U.S. Islands Awards Program
The following ramble is from someone who
doesn’t care about SWR or resonance when it comes down to
wave, multi band large loops. I just like to get as much wire
as high as possible and work all bands I can with an ATU. My
books show the results!
Full wave loops are popular on the Amateur bands because they work
well, are multi-banded, inexpensive to make and somewhat easy to
install. Loop antennas have always fascinated me.
put, loops work well even at modest heights. Shortened loops
work well for those who don’t have the space for full wave
loops. I use a ¾ wavelength 20m rectangular
“indoors” from my apartment and am quite pleased
performance on 15, 17 and 20 meters (10 and 12m were always dead when I
Common loop shapes are; round, square, rectangular or triangular (aka
delta loops). The larger the area of the loop, the better
you will have. The number of antenna supports required depends on the
shape of your antenna. Round is impractical for most hams
it requires many supports, and obviously a square loop or rectangular
horizontal loop requires 4 or 2 for vertical polarizations.
Ladder line is probably the best way to get the signal in to your shack
according to many sources, but I’ve always used coax (RG-8 or
RG-8X) and sometimes without a balun (some hams recommend using a high
performance/high power 1:1 or 4:1 CT balun when using coax).
however recommend an air choke balun on all loops (1) to eliminate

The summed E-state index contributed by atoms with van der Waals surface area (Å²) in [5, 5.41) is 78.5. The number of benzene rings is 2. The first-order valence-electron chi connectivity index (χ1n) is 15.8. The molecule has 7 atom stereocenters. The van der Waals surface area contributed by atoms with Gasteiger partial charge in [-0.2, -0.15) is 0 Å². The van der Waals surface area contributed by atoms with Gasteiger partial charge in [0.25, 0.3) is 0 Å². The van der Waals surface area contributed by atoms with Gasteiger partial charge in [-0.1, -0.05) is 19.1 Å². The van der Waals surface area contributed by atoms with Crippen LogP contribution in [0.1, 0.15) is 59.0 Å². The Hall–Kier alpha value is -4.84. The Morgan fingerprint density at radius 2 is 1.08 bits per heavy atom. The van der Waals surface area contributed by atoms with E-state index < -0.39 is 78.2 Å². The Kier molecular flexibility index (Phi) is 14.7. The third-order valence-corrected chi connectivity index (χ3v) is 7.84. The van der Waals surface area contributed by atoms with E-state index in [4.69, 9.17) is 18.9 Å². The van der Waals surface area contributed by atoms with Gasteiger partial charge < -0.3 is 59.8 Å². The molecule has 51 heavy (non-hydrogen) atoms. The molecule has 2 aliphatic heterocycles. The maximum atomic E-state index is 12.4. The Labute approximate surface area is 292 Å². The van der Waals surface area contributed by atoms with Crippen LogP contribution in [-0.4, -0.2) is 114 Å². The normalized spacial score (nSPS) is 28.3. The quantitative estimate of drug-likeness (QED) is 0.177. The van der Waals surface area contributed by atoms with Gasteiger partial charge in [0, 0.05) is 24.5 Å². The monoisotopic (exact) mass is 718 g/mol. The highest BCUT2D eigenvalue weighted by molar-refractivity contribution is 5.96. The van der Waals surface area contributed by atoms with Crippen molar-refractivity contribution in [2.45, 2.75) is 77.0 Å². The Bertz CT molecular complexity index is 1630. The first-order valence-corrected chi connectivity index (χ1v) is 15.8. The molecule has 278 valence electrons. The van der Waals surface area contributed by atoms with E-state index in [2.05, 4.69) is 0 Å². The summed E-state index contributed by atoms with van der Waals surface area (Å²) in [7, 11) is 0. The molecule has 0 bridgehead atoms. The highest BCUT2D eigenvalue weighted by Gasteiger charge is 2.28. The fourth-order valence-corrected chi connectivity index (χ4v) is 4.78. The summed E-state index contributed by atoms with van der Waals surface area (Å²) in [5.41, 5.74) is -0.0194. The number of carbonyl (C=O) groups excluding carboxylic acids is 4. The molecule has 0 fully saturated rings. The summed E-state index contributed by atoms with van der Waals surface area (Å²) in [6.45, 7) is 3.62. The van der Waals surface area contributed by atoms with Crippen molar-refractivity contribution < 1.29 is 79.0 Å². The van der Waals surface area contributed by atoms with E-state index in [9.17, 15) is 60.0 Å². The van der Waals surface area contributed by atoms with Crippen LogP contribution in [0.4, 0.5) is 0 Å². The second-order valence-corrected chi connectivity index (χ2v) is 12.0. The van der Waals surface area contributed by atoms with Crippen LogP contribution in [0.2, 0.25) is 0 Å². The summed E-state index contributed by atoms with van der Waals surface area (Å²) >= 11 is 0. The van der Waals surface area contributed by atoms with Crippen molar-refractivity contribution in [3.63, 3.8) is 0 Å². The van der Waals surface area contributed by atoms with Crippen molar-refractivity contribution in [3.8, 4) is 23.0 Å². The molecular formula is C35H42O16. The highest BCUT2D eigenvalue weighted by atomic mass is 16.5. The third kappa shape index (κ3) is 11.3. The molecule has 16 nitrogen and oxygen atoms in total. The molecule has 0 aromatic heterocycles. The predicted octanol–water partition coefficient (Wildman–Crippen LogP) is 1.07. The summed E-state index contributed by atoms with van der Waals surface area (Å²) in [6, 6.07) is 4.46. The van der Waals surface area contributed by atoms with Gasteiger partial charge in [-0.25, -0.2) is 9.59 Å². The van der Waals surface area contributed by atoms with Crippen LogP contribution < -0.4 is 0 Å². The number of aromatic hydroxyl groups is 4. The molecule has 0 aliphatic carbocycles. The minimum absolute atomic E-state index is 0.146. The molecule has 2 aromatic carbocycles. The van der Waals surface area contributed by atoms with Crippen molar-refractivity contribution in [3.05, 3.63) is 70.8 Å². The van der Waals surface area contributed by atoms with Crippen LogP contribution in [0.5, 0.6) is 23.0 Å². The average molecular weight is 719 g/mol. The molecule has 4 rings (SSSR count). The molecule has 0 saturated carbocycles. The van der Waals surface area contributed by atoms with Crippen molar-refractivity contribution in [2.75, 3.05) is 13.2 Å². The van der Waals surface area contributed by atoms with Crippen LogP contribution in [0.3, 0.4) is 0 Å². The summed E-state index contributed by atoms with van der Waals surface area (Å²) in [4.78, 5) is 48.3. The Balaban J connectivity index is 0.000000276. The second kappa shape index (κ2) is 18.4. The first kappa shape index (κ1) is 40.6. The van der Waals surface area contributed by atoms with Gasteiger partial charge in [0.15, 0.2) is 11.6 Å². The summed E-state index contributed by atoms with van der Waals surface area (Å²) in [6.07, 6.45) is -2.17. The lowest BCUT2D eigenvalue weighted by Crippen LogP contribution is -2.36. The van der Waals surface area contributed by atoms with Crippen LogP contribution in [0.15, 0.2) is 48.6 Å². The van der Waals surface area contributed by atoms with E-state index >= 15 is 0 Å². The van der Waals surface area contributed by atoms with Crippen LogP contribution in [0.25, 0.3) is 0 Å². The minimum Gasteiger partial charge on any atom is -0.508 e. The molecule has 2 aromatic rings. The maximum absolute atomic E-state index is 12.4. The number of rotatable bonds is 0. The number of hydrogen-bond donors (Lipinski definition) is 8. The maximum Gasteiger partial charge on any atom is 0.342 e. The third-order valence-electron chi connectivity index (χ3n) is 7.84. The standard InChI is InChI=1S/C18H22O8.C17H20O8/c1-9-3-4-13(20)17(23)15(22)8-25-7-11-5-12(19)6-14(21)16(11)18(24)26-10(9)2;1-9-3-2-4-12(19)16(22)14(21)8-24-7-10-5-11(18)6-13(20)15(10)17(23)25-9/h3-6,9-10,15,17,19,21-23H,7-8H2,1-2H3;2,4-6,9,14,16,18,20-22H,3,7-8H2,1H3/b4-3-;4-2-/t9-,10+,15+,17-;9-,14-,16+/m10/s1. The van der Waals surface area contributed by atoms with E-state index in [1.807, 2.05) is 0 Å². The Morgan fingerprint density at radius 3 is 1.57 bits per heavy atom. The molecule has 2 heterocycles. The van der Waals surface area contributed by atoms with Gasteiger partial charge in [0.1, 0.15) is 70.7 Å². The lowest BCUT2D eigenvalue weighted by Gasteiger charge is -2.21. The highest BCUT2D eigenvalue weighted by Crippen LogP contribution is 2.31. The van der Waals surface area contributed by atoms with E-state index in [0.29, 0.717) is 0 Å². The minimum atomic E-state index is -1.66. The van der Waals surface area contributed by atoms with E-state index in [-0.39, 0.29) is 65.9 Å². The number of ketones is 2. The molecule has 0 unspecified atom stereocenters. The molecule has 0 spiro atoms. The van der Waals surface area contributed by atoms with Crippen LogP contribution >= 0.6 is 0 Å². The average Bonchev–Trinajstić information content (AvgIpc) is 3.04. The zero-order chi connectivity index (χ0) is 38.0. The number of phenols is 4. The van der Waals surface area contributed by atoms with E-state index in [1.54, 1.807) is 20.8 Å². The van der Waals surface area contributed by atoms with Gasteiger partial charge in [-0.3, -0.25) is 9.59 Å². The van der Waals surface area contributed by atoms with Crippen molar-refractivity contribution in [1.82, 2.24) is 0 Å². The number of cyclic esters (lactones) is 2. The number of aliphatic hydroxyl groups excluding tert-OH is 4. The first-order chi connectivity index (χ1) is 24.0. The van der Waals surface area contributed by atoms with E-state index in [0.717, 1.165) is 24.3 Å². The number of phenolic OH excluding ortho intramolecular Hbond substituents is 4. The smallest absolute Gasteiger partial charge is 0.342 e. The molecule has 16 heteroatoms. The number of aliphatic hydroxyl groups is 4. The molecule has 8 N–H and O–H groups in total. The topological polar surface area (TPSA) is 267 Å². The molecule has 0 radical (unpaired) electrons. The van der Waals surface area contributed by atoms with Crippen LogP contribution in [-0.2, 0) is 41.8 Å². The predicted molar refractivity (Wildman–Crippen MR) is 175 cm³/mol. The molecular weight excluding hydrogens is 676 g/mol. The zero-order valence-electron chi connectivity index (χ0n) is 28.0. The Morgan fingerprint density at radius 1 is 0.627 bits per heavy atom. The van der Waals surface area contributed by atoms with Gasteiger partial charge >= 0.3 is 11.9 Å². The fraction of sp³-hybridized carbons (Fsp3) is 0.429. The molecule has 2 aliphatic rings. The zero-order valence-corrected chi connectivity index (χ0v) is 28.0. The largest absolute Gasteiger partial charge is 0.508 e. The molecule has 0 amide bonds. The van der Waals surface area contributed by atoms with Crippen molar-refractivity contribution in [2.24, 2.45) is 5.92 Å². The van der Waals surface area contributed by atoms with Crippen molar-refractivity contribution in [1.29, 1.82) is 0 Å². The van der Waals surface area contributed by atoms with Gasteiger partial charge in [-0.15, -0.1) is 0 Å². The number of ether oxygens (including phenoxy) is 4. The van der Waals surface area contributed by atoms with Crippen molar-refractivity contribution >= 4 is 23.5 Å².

stray RF and hopefully keep your neighbors off your back!
wave, closed loop antennas are broadband, low Q devices and exhibit a
theoretical gain of approximately 2 dB over a half wave
It’s hard to believe says VE2BMC, but going from a
wavelength vertical to a simple rectangular loop can lead to 3-4
“S” units improvement. That should be an
The standard full-wave loop formula is 1005 divided by frequency
(MHz). So, if we want to determine the length of a full wave
on say 40 meter phone, we’d use 1005 divided by 7.180=140
(see chart below). Perhaps the hardest decision
to make is do I make it a horizontal or a vertical loop? The radiating
element or wire position in relation to the ground determines polarity
whether it is vertical, horizontal or a combination of both.
the wire is parallel to the ground, it radiates horizontally. If the
wire is perpendicular to the ground, it radiates a vertical wave. If
the wire is slanted, it radiates waves, which have both horizontal and
vertical qualities. Since I’ve used both over the
and I also like the performance of vertical antennas, the vertical loop
has the best of both worlds for me plus it is easier to
In conclusion, if I could only put up one antenna, it would be a 160
meter full wave vertical loop- preferable two to cover all directions!
HORIZONTAL MULTI BAND LOOPS
height is 40 feet or more (higher is better!) but lower heights work
well too. No matter where a horizontal loop is fed, having
corners or no corners, it will always yield horizontal
Feed horizontal loops at any convenient spot. To date my
horizontal loop was an 80m full wavelength beauty (2)!
VERTICAL MULTI BAND LOOPS
recommended as above. If you have poor soil conditions, it’s
not to use vertically polarized loops. That’s an
factor to keep in mind, but if you have the height factor (3) it may
not. A vertical loop may be horizontally or vertically polarized
depending on where you feed it. Feeding at a corner or
produces vertical polarization. Vertical loops are good DX
antennas. Configure as a circle, square, rectangle or
(delta). The larger the area of the loop the better it will
work. Feed square and rectangular vertical loops at a corner,
triangular loops place apex up and feed at one low side
Many antenna elmers note that the DX performance is better on a delta
with vertical polarization. To date my favorite portable
loops are ½ wavelength on 80m (4 and 5).
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